Schuylkill County, Pennsylvania facts for kids
Quick facts for kids
Schuylkill County Courthouse
Location within the U.S. state of Pennsylvania
Pennsylvania's location within the U.S.
|Founded||March 1, 1811|
|Named for||Schuylkill River|
|• Total||783 sq mi (2,030 km2)|
|• Land||779 sq mi (2,020 km2)|
|• Water||4.2 sq mi (11 km2) 0.5%%|
| • Estimate
|• Density||186/sq mi (72/km2)|
|Time zone||UTC−5 (Eastern)|
|• Summer (DST)||UTC−4 (EDT)|
Schuylkill County (pronounced locally) is a county in the Commonwealth of Pennsylvania. As of the 2010 census, the population was 148,289. The county seat is Pottsville. The county was created on March 1, 1811, from parts of Berks, Northampton, and Northumberland counties and named for the Schuylkill River.
Schuylkill County comprises the Pottsville, PA Micropolitan Statistical Area. It is located in the heart of the anthracite Coal Region of Eastern Pennsylvania.
In the year 1754, the area that would become Schuylkill County was settled by Germans, as were areas that are now part of Berks, Dauphin, Lebanon, and Lehigh counties. The earliest settlers in southeastern Schuylkill County, which was then part of Northampton County, were primarily Moravian missionaries from Saxony. Other early settlers in southern Schuylkill County were German Palatines. An early mill in the county was built in 1744 by John Finscher, but it later burned down. The first log church in the county was built in 1755. Native American massacres were commonplace in Schuylkill County between 1755 and 1765. Warrant for tracts of land in the vicinity of McKeansburg were in existence as early as 1750.
Schuylkill County was created via an Act of Assembly on March 1, 1811, from portions of Berks, Lancaster, and Northampton counties. More land was added to the county in 1818, from Columbia and Lehigh counties. An early book of Schuylkill County history was written by Daniel Deibert in 1802.
McKeansburg was the first community in Schuylkill County to be laid out. Initial construction of the community was done in 1803, and the community was expanded in 1809. During the early years of Schuylkill County, there was an attempt to make McKeansburg the county seat of the new county. The community of Orwigsburg was also a contender for the county seat. Orwigsburg was agreed upon to be the county seat, as it was deemed to be well-suited for industries.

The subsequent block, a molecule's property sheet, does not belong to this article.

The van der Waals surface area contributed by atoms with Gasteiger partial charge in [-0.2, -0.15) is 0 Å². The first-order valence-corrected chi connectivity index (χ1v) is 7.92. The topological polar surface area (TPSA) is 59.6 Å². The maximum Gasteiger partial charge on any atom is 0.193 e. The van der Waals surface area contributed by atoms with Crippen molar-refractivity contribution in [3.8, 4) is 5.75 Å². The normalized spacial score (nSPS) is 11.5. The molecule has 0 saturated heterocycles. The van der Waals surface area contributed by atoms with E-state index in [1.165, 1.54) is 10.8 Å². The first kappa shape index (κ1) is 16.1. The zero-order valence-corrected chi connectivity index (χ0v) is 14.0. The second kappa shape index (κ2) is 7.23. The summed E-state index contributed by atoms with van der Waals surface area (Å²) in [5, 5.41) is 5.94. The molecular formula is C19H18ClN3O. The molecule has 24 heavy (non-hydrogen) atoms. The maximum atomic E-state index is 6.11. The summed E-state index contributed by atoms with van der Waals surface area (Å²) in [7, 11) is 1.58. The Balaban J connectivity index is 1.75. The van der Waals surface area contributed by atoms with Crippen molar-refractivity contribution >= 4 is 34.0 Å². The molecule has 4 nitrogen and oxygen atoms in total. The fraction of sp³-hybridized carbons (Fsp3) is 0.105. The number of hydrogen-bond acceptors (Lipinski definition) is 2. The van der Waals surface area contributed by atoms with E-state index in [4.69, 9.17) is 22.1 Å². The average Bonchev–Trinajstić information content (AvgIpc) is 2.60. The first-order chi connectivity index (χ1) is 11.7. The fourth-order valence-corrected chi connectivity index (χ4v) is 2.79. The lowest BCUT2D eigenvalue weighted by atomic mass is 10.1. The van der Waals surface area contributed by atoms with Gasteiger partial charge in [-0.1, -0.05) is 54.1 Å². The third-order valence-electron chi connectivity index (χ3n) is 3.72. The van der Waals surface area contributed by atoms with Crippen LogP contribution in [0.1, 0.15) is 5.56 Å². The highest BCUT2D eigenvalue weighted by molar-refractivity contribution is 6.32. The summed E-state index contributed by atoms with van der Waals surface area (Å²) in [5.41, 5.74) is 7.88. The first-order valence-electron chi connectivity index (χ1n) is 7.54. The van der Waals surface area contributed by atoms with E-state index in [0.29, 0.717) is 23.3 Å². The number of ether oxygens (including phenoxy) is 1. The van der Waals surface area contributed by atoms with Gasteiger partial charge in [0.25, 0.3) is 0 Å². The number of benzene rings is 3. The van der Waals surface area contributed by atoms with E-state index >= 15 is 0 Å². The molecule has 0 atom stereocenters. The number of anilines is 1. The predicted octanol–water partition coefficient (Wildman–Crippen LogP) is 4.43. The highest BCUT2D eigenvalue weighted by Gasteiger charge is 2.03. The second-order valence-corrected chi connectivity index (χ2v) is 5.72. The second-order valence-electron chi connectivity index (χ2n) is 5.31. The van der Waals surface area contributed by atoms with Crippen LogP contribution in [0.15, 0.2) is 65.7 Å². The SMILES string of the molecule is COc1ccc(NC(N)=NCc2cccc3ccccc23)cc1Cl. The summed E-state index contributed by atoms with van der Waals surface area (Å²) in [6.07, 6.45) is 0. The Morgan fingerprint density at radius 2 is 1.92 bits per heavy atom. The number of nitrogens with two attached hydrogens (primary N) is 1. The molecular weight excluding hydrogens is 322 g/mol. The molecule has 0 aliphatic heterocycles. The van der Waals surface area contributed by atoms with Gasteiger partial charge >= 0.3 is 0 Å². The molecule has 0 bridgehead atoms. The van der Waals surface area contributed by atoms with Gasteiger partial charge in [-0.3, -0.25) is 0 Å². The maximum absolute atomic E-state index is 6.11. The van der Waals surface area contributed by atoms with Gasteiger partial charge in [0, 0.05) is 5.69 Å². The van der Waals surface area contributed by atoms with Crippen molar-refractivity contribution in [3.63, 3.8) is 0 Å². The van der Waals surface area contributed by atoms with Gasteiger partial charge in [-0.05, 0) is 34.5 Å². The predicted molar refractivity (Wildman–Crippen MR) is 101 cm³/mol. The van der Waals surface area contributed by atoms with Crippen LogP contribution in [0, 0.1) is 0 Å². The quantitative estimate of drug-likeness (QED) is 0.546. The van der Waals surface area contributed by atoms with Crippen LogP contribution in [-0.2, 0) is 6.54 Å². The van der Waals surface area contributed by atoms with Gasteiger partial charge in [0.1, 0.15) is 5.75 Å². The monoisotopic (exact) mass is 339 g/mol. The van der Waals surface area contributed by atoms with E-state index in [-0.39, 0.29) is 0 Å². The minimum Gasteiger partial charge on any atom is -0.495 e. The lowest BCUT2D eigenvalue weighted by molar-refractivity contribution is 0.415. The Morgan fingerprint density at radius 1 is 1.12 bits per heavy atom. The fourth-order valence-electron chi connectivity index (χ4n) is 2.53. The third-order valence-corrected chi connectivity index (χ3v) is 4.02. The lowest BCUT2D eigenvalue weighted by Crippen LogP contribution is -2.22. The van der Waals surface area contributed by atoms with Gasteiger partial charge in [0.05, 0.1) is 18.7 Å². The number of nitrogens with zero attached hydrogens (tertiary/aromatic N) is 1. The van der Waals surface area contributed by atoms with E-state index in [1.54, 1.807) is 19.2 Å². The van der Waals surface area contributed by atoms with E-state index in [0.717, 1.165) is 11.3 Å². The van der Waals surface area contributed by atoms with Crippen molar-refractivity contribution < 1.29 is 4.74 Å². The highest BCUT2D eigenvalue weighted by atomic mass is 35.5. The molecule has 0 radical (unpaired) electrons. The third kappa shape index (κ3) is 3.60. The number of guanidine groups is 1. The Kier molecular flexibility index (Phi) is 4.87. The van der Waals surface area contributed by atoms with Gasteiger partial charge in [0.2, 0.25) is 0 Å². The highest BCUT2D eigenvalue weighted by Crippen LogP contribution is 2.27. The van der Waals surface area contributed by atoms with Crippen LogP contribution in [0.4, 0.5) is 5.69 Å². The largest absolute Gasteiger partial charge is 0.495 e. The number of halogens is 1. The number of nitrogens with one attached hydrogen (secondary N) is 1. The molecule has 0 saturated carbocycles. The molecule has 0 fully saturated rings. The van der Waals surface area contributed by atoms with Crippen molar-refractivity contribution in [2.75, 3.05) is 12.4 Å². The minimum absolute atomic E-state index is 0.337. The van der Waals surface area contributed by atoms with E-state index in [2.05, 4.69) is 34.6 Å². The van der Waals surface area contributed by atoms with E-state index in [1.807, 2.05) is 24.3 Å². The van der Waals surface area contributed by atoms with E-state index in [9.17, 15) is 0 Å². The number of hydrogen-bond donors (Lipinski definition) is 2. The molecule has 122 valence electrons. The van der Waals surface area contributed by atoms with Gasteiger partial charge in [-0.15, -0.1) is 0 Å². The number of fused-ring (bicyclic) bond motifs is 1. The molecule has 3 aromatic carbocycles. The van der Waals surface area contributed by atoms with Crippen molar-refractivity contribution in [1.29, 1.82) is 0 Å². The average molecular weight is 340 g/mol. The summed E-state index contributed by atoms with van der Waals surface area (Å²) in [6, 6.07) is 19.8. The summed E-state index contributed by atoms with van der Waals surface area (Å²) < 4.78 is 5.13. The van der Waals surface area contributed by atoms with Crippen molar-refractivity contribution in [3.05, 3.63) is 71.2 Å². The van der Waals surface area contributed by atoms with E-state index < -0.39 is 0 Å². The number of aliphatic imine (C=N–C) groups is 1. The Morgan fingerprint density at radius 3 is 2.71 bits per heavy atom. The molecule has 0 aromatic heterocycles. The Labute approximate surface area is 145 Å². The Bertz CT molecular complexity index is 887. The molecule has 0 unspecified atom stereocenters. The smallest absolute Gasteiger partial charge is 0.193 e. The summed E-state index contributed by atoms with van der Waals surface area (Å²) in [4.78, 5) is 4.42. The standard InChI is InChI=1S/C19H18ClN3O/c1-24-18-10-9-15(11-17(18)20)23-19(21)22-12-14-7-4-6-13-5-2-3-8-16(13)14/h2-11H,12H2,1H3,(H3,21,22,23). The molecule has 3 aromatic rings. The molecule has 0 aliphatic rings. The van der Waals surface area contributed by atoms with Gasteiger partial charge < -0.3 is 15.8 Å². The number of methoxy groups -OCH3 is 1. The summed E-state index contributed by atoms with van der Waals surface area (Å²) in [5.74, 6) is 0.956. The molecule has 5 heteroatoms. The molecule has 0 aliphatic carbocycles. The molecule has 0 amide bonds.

The Reading and Pennsylvania railroads: In the early 19th century southern Schuylkill County was served by the Union Canal out of Pine Grove Township with connections west, and the Schuylkill Canal southward from Port Carbon. Coal mined by Lehigh Coal and Navigation in the Tamaqua and Coaldale areas was often shipped down the Lehigh Canal from Jim Thorpe in neighboring Carbon County. To the north, Broad Mountain was a natural barrier to navigation. Other means would be required to transport coal out of the rich basin of the Mahanoy Valley. Numerous railroads were begun north of the headwaters of the Schuylkill Canal.
Through the 1830s and 1840s, short railroads sprouted up at numerous areas in the county. Of prime importance was the Mine Hill and Schuylkill Haven, which served the Schuylkill Canal. Chartered in 1831, tracks were laid from the "flats" in Schuylkill Haven along the river through Cressona and Minersville to Tremont. The railroad eventually reached Ashland and Locust Gap via the Gordon Planes.
Construction beginning in 1829, the Little Schuylkill Railroad ran from Port Clinton northward to Mahanoy Junction above Tamaqua. It would become the keystone of the Philadelphia and Reading system, serving as a gauntlet for its eastern and western branches. Connecting with it were four important lines. The 146 mile (235 km) Catawissa Railroad operated from Mahanoy Junction to West Milton, providing access to the Mahanoy region by joining the northern terminus of the Little Schuylkill with connections to New York City and Scranton. At Port Clinton, it connected with the P&R's main line from Mount Carbon. Its most important connection would be with the Mahanoy and Broad Mountain Railway via Mahanoy Tunnel and East Mahanoy Railroad.
There was once over 1,000 miles (1600 km) of railroad track in Schuylkill County.